Luxembourg's capital has taken a huge dive in the latest ranking of the world's most expensive cities, published by The Economist.

New York has topped the list of the world's most expensive cities for the first time, drawing level with Singapore, a regular first-place finisher. According to The Economist, the US city made the top spot due the global cost-of-living crisis.

"Prices have soared by an average of 8.1% year-on-year (in local currency) in 172 major cities around the world, the biggest rise in at least 20 years," states the 2022 cost-of-living report published by the British newspaper on Thursday.

The increases are said to reflect the impact of the war in Ukraine and continuing pandemic-related restrictions, which are still disrupting supply chains and affecting energy and food in particular.

Luxembourg City falls 38 spots

Luxembourg's capital has recorded a big drop over twelve months, falling 38 places and drawing level with Stockholm. Luxembourg City is thereby no longer in the top 100 of the ranking and now sits in 104th place.

It should be noted that European cities are generally falling in the ranking as the energy crisis and the weakening of economies have weighed on the euro much more than on the dollar. Out of the ten cities that have fallen the most, five are European.

Lyon fell 34 places, Manchester 32, and Brussels 28. Paris limits the damage by falling only four places to ninth position.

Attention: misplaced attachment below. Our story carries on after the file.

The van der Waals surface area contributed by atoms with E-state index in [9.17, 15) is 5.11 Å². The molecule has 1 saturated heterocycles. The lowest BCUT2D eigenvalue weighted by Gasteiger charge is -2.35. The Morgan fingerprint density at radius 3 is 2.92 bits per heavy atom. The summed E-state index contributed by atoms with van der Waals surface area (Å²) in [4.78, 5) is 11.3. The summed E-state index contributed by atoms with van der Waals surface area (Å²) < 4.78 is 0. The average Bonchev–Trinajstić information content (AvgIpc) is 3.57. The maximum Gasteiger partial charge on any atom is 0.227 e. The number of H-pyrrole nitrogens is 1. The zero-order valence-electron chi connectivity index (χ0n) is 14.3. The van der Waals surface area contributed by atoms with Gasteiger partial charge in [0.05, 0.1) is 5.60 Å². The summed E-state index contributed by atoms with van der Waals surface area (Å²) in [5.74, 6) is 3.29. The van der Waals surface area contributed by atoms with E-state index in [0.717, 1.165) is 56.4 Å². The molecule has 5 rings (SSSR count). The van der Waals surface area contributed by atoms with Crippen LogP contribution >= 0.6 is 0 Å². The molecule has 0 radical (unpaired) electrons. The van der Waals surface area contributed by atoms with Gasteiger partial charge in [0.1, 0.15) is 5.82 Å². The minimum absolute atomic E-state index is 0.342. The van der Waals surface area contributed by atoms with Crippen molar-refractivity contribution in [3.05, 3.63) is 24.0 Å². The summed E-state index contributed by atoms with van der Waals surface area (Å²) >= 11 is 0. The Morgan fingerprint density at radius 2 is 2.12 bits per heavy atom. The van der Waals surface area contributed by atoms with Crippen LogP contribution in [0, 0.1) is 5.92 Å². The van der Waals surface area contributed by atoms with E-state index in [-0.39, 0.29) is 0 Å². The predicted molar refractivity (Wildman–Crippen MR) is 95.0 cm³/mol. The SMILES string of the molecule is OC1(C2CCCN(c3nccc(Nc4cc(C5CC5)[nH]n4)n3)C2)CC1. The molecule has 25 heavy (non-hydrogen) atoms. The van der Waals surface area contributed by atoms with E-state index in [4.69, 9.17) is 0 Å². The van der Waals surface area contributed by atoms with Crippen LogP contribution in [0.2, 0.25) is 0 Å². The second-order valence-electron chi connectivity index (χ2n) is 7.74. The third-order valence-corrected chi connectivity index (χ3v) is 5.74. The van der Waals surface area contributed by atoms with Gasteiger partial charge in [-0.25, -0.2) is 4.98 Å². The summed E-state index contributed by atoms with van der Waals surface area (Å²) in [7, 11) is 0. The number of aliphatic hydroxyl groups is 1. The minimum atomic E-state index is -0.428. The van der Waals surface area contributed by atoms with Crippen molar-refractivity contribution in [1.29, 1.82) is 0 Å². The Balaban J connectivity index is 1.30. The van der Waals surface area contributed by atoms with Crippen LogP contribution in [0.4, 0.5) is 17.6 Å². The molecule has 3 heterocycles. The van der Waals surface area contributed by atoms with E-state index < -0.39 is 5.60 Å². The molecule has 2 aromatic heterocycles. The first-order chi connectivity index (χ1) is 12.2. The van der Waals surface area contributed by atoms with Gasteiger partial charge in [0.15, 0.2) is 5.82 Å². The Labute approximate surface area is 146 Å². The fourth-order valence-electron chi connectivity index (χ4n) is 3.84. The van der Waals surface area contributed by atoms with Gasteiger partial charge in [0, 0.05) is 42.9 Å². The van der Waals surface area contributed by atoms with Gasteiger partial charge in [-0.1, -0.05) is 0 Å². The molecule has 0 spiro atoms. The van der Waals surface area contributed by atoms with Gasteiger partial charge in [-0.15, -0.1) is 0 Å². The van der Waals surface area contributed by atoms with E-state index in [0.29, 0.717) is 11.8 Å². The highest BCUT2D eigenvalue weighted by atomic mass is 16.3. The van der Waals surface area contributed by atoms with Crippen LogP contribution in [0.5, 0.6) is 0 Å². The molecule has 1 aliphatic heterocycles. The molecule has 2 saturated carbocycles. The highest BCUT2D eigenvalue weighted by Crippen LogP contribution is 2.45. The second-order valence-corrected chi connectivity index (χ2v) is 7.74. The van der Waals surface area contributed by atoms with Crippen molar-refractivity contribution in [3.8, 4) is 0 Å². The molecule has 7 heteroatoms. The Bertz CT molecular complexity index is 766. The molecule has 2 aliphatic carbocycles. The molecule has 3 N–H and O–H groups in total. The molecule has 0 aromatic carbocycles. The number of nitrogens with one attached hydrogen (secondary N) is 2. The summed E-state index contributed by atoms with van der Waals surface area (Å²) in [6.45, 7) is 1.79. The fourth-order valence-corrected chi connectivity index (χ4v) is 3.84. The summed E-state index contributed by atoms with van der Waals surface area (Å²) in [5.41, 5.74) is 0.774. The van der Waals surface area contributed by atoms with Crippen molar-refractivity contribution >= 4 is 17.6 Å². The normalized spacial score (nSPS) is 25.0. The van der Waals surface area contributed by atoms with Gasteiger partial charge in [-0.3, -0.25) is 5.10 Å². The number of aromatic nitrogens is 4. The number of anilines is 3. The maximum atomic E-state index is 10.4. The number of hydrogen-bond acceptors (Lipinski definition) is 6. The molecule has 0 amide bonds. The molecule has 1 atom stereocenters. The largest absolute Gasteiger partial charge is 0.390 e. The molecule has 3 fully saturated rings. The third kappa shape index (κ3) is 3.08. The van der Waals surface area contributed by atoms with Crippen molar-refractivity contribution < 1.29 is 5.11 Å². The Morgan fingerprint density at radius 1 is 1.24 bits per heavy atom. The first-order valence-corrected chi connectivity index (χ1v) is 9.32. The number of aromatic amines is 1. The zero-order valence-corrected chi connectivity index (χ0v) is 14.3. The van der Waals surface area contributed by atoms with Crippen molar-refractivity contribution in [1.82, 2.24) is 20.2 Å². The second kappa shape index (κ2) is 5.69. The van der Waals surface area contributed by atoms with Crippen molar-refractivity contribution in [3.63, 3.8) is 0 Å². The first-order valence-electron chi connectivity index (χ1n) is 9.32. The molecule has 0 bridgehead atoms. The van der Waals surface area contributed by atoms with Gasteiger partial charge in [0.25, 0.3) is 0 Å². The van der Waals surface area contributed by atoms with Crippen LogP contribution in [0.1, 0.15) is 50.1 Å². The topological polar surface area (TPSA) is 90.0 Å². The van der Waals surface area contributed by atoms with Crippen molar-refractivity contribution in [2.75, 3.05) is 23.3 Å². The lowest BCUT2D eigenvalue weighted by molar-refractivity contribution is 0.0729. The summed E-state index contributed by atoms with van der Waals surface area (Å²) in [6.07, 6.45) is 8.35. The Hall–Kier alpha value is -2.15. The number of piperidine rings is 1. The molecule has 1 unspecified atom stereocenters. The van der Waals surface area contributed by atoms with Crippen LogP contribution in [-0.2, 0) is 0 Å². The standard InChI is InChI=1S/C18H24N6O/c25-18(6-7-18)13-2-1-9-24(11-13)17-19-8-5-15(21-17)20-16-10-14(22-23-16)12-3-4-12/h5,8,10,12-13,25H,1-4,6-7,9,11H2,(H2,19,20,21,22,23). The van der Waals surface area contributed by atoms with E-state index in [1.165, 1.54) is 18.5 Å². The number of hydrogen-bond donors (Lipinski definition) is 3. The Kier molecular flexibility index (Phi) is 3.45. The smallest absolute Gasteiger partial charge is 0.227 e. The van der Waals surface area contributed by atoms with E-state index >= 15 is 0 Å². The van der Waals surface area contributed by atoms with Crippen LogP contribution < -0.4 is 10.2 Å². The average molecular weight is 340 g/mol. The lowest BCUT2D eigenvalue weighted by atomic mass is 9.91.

Tel Aviv, the cultural and economic heart of Israel that topped last year's ranking, has been dethroned by New York and Singapore. The city-state is now at the top of the ranking for the eighth time in ten years.


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The strength of the dollar in recent months, a safe haven in times of crisis, has pushed US cities up the ranking as it is established after converting prices into the US currency. Los Angeles has climbed to fourth place and San Francisco to eighth.

The effect of Western sanctions

Moscow and Saint Petersburg have seen their prices soar and jumped up the ranking. The Russian capital is up 88 places to 37th under the effect of Western sanctions and a buoyant energy market that supports the rouble, notes The Economist.

The fastest price increases have been recorded for petrol (as in 2021), which has risen 22% in local currency, but also for electricity, food, and basic household items.

According to the Economist, leisure prices have remained moderate as consumers focus their spending on essentials. This conclusion was drawn from a survey conducted between 16 August and 16 September.